Episode Six: James O'Brien on selling suits to John Major, being a 'not very good' journalist and the impossibility of impartiality (Live 5 December)
This week’s guest is the LBC radio host, James O’Brien.
James grew up in Kidderminster in the 70s and 80s with his adoptive parents Joan and Jim O’Brien. He attended Ampleforth College, the famous Catholic public school in Yorkshire. He describes his school years as rebellious – but reflects that the ‘weird burning sense of injustice’ he felt was ‘pretty well placed’. Following in his father’s footsteps – James pursued a career in journalism – and got his foot in the door thanks to a chance encounter with John Major. Although he started out in print, he later segued into broadcast – starting his LBC show in 2004.
In this episode he discusses with host Kelly-Anne Taylor the impossibility of impartiality, receiving hate on social media, imposter syndrome, his new book 'How They Broke Britain' and what he gets up to on Christmas Day.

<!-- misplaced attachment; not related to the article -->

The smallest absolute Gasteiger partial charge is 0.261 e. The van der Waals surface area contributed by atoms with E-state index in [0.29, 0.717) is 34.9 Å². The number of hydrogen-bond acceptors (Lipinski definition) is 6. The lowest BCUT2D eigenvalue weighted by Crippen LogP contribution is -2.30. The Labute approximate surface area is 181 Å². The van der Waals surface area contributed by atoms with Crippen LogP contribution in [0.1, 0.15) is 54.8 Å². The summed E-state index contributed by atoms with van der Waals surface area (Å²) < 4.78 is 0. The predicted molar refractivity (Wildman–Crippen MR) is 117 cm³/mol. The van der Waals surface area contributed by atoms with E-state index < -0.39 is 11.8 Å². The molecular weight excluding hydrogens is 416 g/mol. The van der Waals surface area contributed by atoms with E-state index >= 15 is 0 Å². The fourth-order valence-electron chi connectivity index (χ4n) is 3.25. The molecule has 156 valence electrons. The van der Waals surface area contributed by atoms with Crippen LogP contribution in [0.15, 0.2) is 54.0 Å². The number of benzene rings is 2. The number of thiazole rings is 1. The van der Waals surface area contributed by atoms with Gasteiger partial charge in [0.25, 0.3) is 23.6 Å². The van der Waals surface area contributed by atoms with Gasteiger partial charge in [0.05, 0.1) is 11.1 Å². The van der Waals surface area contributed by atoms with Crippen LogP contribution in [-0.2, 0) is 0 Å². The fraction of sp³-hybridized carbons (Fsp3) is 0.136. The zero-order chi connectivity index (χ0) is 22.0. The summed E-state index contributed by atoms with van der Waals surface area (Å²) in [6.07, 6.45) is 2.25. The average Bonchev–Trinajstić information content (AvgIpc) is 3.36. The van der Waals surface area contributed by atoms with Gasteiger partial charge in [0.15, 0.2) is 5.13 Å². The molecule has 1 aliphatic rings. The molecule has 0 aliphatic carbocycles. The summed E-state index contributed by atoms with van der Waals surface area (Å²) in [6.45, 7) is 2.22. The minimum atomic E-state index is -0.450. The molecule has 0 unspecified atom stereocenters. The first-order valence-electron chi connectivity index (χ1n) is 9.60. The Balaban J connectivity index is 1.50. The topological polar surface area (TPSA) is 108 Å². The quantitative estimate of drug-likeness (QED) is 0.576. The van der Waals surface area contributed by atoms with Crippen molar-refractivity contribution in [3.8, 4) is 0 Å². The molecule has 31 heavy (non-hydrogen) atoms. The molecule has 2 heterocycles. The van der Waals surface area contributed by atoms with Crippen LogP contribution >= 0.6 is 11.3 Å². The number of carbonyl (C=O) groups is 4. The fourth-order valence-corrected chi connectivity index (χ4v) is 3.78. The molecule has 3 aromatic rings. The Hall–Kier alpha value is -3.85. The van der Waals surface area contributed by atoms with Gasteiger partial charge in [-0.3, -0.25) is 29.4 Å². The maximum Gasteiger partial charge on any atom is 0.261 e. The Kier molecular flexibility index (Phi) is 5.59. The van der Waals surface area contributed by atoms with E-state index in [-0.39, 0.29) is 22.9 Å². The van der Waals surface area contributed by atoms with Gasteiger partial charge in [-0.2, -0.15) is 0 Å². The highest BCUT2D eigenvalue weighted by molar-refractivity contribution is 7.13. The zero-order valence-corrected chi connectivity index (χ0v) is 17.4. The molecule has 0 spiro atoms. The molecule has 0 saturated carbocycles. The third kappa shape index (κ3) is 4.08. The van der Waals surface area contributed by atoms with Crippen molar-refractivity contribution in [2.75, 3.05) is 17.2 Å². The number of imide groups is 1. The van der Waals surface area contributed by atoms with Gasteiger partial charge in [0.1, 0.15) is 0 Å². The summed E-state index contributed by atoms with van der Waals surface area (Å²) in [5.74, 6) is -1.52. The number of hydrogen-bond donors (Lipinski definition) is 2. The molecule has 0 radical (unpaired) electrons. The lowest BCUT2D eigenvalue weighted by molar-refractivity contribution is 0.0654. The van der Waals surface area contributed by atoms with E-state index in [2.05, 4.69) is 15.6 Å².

Episode Seven: The Hairy Bikers on good grub, celebrating life and having ideas above your station (Live 12 December)
In this week’s episode, host Kelly-Anne Taylor is joined by TV chefs, Si King and Dave Myers – aka The Hairy Bikers.
Dave was born and raised in Barrow-in-Furness, and Si in Kibblesworth County Durham and both brought up in working-class families. They met on the TV set on Catherine Cookson’s The Gambling Man – Si was the second assistant director and Dave, head of make-up. It was their united love of motorbikes and good grub that helped launch The Hairy Bikers – but it’s not always been an easy ride.
In this episode, they discuss low ratings and the Christmas special that was supposed to be their swan song, Dave’s ongoing battle with cancer and why Christmas means so much to them this year.
Episode Seven: Mae Martin (Live 19 December)